Tuesday, May 13, 2008

Madness: A Bipolar Life

Marya Hornbacher's account of her struggle with anorexia and bulimia was documented in her 1997 bestselling memoir, Wasted. More than ten years later, Hornbacher has a deeper understanding of how her eating disorders, substance abuse, alcoholism, cutting, and erratic mood swings were part of another diagnosis: bipolar disorder. In her new book, Madness: A Bipolar Life, Hornbacher writes all of these behaviors into the context of her mental illness.

Time magazine
has an interesting interview with Hornbacher. Though the interviewer can't resist asking her about just how low her weight dropped when she was anorexic, Hornbacher manages to turn the typical sensational "You were HOW skinny?!" line of questioning around:

"One thing that I didn't realize at the time, that I became aware of later, is that bulimia is just as dangerous. A low weight isn't the only thing that kills you. Eating disorders in any form are incredibly dangerous..."

Check out the full interview, and if anyone is interested in reviewing the book and writing a guest post, please get in touch.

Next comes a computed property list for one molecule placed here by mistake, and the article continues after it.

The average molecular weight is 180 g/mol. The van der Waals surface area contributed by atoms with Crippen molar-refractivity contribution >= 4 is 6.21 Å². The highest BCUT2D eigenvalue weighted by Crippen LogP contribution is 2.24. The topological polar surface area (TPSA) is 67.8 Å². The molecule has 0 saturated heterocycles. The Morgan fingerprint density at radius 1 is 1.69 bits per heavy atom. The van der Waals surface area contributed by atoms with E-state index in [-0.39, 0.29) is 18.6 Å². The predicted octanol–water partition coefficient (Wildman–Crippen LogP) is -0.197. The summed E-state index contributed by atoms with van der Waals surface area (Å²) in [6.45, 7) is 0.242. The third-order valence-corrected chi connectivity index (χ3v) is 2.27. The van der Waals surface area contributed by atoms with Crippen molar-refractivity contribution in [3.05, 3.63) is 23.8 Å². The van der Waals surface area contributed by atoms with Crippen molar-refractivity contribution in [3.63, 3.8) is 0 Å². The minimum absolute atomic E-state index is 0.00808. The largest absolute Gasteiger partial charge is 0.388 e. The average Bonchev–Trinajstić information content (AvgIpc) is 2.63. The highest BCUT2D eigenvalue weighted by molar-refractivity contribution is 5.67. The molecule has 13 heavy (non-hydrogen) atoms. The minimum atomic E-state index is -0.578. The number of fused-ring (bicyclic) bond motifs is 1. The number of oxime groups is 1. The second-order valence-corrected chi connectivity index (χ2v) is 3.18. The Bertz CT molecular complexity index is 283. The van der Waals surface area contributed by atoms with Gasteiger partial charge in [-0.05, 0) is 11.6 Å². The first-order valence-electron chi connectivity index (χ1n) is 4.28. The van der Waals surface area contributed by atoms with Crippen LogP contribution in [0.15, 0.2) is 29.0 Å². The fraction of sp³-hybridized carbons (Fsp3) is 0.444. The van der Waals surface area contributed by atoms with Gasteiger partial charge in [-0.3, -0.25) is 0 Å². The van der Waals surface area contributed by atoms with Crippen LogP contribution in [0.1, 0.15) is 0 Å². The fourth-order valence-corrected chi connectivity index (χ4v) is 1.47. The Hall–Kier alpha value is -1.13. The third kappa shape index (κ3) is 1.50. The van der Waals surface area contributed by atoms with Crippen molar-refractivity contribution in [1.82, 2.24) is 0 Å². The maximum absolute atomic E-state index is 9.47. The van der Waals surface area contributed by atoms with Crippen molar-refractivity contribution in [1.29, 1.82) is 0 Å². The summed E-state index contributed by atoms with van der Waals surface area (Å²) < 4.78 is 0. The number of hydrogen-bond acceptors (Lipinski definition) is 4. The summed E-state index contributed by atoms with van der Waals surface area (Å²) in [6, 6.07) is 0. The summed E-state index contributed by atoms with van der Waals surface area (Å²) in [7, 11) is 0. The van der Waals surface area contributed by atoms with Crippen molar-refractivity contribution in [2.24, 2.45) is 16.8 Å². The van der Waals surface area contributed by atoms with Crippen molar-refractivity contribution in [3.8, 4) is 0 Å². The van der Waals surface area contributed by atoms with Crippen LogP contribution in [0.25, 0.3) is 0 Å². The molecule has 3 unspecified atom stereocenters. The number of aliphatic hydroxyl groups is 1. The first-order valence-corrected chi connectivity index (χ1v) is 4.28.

Rachel said...

The National Eating Disorders Association put out guidelines for the media to follow when responsibly reporting on eating disorders. Asking for one's weight, and especially one's lowest weight, is a big No-No. I wish more journalists would be more sensitive of the impact their stories can potentially hold for an unassuming public.

Claire said...

Yes, this is something that always leaps out at me in these interviews. Nancy Matsumoto wrote a great piece about walking the line between telling a compelling story and being a responsible journalist when it comes to covering eating disorders. And in case there are any journalists reading, here's the link to those guidelines Rachel mentioned.

Related: Tipping the Scales: Responsible Reporting on Eating Disorders